If You Weren’t Afraid to Send Your Kids Back to School, DeVos’ Disastrous Interview Might Change That (Rolling Stone)
‘Scared for my life,’ but needing a salary: Teachers weigh risks as COVID-19 looms (USA Today via MSN)
In researching the history of education in America for my next book, I’m constantly struck by how so many of the battles being fought today are similar to ones being fought decades, or even a century, ago. From big corporations trying to force their ideas of “appropriate subject material” on schools, to instructors being starved while football coaches get paid exorbitant salaries, it can sometimes feel like these battles have been waged non-stop since before even my grandparents were born. Particulars of these fights change with the times — no one had to worry about rural broadband Internet access during the Spanish Flu pandemic — but the more I research, the more similarities I find between the American educational landscapes of a hundred years ago and today.
The constant disrespect that teachers get in this country is one theme that doesn’t seem to vary much from decade to decade. Although instructors’ lots have waxed and waned as various political winds have blown across this land, there’s always been a rather sizable contingent of Americans eager to heap scorn on teachers for every imaginable deficiency they perceive in their children, their communities, and even their country. At least there used to be a sizable contingent of one major political party that would at least give some lip service to the value of teachers to our country, but even that fell out of vogue in the past decade. More on that later.
As the past few weeks have made clear, America will be nowhere close to the tail end of the COVID-19 pandemic when the traditional start of the school year comes up in the next couple of months; if anything, the combination of rising cases and diminishing government response is leading me to believe that matters will be worse at the start of September than they are right now. Even if this country were to get its collective act together to stop the spread of COVID-19 right now — a delusional dream of a scenario, given how the pandemic has heightened the willful ignorance and conscientious stupidity of so many Americans — the trajectories of the countries that took the pandemic seriously from its beginning, even though they never had as many confirmed cases as America has right now, indicate that we’d be lucky to have the pandemic truly under control by the end of the year, let alone the end of summer. That doesn’t even take into account the possibility of COVID-19 mutating when the viruses of the upcoming flu season start getting into the air as well.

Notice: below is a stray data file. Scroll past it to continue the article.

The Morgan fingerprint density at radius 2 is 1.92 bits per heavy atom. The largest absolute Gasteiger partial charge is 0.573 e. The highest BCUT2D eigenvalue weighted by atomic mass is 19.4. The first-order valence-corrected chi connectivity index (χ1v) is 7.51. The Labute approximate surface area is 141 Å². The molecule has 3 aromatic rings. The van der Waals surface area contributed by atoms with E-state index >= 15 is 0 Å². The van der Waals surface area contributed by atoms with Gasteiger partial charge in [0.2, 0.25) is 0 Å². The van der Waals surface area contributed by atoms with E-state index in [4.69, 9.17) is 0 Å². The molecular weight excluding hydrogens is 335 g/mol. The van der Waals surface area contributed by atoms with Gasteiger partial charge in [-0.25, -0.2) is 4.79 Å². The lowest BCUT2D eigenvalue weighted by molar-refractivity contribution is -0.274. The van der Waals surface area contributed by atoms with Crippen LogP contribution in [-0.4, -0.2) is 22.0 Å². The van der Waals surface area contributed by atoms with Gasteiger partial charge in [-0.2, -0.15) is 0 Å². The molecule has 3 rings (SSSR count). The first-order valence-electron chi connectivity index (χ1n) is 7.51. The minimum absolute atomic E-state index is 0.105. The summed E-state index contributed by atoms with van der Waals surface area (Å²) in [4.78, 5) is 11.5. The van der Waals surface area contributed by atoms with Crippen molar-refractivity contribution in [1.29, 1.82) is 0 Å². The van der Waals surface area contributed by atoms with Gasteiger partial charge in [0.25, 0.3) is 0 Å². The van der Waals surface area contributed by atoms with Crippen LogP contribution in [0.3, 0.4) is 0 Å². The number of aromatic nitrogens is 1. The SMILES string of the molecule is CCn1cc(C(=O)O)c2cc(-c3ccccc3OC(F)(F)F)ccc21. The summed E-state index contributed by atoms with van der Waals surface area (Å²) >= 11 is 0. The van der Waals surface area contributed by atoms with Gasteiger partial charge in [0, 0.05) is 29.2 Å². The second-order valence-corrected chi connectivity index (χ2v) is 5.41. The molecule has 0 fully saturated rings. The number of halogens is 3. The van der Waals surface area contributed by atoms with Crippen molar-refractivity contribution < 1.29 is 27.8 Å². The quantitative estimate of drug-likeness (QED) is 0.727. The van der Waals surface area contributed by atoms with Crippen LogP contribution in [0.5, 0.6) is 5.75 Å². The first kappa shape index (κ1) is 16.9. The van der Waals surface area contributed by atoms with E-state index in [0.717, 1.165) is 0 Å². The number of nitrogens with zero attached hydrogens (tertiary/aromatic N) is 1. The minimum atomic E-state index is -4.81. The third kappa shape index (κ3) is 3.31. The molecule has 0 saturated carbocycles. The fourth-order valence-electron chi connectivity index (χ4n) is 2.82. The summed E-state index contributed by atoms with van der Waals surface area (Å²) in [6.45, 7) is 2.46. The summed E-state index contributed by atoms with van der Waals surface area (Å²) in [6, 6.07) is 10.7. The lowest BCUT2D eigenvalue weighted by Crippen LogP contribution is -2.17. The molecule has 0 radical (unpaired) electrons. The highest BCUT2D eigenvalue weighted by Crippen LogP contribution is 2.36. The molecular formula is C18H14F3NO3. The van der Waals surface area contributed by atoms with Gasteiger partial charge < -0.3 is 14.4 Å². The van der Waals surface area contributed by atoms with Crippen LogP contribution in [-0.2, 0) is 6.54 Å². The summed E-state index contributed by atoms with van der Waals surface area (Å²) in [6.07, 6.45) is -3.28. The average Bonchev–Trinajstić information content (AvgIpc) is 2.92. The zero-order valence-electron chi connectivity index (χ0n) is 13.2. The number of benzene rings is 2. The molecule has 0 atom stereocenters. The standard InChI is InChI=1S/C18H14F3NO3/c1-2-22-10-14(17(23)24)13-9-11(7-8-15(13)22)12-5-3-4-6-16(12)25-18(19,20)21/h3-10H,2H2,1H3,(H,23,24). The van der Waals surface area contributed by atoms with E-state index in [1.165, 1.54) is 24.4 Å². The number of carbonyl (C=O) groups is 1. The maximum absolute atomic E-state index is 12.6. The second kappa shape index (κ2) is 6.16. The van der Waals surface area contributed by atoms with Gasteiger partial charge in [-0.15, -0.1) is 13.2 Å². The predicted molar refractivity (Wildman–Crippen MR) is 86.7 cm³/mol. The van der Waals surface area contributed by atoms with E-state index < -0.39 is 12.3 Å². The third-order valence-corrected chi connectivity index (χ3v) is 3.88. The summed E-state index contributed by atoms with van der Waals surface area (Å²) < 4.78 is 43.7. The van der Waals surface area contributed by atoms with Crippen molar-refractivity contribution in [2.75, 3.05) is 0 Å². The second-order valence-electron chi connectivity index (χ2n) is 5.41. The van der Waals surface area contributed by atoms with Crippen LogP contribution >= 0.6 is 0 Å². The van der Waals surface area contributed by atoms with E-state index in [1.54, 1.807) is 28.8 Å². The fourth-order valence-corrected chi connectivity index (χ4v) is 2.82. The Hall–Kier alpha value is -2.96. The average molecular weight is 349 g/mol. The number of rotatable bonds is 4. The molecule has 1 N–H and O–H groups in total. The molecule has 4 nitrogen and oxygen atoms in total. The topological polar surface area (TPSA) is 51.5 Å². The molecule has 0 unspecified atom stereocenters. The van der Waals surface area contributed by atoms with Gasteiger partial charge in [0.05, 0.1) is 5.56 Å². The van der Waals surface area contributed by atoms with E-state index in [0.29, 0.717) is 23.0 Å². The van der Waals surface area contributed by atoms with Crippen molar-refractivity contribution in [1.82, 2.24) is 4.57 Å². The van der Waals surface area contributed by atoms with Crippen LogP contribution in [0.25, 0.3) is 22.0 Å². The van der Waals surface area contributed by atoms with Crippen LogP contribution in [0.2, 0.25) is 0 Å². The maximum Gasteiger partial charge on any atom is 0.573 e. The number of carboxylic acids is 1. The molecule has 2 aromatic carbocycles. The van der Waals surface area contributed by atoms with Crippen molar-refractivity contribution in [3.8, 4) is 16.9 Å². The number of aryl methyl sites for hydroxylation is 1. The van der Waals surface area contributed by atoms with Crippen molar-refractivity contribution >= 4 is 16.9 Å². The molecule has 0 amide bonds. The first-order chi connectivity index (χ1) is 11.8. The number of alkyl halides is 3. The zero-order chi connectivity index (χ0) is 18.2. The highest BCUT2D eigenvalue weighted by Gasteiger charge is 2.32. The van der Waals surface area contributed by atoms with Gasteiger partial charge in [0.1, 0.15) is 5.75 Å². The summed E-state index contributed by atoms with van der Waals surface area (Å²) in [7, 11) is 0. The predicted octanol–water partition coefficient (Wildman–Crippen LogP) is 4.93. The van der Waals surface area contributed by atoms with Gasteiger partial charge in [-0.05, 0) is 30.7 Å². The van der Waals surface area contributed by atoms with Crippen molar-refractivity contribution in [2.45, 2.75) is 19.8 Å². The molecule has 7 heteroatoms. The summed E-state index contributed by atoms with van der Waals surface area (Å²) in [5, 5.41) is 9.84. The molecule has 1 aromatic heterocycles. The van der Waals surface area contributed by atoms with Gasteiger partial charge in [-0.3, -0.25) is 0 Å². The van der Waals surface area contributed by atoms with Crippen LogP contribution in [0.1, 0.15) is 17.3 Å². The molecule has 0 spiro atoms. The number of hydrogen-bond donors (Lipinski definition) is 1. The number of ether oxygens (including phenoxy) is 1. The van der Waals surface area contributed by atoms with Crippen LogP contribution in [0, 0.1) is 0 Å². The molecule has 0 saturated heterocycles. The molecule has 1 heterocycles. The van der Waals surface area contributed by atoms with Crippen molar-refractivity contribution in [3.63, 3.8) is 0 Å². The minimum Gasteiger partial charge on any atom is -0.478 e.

In the midst of all this, one Republican governor was so absurd to state that if big-box home improvement stores in his state can open, then so can schools. I’ve been in home improvement stores maybe a dozen times over the past twenty years, and I’m fairly certain that in all that time, I was never closer than ten feet to anyone but the cashiers there. The idea that grade school children should be expected to practice pandemic levels of social distancing at any time, let alone after six months of having their normal youthful activities disrupted by the pandemic, would be laughable if it weren’t so deadly. Even though the combination of the pandemic and my research has allowed me to indulge my hermitic tendencies like never before, I’m still finding myself yearning for a face-to-face conversation sometimes; does anyone honestly expect that young children, most of whom will have been cooped up in their houses over summer break unlike anything they’ve ever experienced before, will be able to cope with the dual rigors of school and pandemic preventions in two months?